It doesn’t matter whether you use an old cassette recorder (or mini-cassette recorder), a smartphone (there really ARE apps for that!), or a snazzy newfangled device like the LiveScribe Echo Smartpen…just getting kids in the habit of recording the way their brain processes information while asleep can improve their intrapersonal awareness. Plus, there’s no more fun breakfast conversation than the crazy dreams each family member had the night before.
When you tuck your kids in at night (with a recorder on the bedside table or next to their bed on the floor), before you turn out the light talk to them about things they might want to record when they wake up:
- key points of the plot
- any dialogue from the dream
- who was in it?
- any moods/feelings
- where did it take place?
- did anything stand out as strange?
If they’re particularly interested in this exercise, try having the alarm in their room go off 7.5 hours after they fall asleep this weekend and see if it triggers a more vivid recollection.
One day closer to the first day of school…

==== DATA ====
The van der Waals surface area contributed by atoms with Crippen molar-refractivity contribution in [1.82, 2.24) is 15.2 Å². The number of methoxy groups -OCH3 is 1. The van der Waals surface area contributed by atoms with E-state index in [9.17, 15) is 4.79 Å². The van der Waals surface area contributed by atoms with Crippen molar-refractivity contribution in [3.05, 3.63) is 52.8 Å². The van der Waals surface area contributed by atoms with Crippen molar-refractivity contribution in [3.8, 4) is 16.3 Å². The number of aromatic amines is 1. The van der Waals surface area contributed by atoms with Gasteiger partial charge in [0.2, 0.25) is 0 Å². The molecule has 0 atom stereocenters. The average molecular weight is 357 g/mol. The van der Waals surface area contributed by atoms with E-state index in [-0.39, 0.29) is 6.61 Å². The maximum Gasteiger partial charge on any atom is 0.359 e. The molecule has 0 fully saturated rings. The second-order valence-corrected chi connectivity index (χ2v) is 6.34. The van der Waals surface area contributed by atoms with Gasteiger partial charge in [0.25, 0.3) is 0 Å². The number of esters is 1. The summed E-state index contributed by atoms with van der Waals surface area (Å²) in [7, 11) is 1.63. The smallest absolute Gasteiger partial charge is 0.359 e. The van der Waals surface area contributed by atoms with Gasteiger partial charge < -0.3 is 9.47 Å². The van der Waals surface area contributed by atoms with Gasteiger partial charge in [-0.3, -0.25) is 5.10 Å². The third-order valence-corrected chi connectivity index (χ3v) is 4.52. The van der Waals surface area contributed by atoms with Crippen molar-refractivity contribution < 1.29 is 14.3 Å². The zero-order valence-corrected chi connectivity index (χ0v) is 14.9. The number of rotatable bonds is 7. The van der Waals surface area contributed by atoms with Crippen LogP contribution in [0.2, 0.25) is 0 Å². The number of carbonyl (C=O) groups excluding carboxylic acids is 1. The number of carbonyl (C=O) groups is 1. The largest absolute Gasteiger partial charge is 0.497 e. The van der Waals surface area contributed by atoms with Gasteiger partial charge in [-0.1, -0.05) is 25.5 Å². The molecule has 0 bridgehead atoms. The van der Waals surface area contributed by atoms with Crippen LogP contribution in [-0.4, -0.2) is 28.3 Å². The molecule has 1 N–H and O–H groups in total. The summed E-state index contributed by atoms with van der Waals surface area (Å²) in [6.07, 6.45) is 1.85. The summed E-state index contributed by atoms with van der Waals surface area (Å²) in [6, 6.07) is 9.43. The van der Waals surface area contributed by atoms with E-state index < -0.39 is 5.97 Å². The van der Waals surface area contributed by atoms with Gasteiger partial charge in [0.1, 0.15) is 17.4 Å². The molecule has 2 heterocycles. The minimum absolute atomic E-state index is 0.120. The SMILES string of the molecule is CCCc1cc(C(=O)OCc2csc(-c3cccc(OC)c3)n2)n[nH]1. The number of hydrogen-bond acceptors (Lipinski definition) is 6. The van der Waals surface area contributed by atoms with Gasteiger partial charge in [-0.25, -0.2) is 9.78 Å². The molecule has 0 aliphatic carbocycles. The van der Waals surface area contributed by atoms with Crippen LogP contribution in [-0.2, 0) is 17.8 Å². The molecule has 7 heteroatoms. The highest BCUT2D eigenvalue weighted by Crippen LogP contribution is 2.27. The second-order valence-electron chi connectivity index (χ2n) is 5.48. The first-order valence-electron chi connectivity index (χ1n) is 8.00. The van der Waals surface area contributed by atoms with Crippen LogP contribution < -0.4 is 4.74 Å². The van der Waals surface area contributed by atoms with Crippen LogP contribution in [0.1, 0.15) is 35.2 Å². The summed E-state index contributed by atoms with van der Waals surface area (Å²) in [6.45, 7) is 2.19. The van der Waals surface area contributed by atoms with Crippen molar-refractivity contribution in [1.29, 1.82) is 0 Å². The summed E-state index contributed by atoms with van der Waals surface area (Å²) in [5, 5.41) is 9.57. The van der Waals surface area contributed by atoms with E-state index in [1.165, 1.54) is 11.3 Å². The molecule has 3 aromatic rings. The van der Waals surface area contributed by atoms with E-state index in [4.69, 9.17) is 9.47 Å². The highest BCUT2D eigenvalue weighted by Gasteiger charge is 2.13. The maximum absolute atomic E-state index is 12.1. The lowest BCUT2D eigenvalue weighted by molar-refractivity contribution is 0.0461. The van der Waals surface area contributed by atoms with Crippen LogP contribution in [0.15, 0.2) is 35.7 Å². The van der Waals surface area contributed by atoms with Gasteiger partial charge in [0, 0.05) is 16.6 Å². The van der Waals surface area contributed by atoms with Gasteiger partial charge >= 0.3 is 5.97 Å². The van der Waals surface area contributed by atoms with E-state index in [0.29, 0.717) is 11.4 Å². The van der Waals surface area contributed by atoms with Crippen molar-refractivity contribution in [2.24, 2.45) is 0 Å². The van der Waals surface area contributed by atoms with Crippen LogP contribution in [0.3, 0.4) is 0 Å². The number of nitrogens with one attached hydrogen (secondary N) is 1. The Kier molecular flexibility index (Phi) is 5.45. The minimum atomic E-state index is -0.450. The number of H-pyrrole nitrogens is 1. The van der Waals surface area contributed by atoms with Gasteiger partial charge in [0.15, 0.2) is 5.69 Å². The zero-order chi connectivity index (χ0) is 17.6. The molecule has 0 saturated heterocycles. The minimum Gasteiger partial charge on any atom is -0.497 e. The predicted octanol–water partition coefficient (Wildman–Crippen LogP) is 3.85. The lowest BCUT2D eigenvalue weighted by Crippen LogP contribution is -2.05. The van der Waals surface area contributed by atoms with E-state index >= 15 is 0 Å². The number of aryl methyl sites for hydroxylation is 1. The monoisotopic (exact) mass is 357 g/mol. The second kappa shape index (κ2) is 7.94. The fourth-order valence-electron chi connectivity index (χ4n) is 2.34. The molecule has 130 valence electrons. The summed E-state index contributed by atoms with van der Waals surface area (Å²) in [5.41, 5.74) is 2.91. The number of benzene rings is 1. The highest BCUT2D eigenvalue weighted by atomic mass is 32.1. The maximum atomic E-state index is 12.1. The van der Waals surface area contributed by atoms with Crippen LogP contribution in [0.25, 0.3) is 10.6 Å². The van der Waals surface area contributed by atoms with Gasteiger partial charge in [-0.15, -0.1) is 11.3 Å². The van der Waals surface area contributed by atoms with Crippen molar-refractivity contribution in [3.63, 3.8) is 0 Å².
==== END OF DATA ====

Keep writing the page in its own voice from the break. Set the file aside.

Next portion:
Below, we’ve compiled our favorite 10 language arts activities we’ve featured over the summer (as well as our Summer Reading Lists) to make sure your child gets in gear ahead of time and practices some of the concepts that they learned last year—in a FUN way—below. (That is, if your school follows the Core Standards.)
Want more? Several others are included here:
RECOMMENDED READING LISTS
for kids that particularly enjoy dabbling in specific Multiple Intelligence types.
Think about how you want to set up your event.
- Do you want people sitting in chairs facing you at the front (e.g. stage/audience)
- Do you want people sitting in chairs in a round circle?
- Do you want people standing up and talking to each other?
- Do you want a combination of a couple of the event formats above?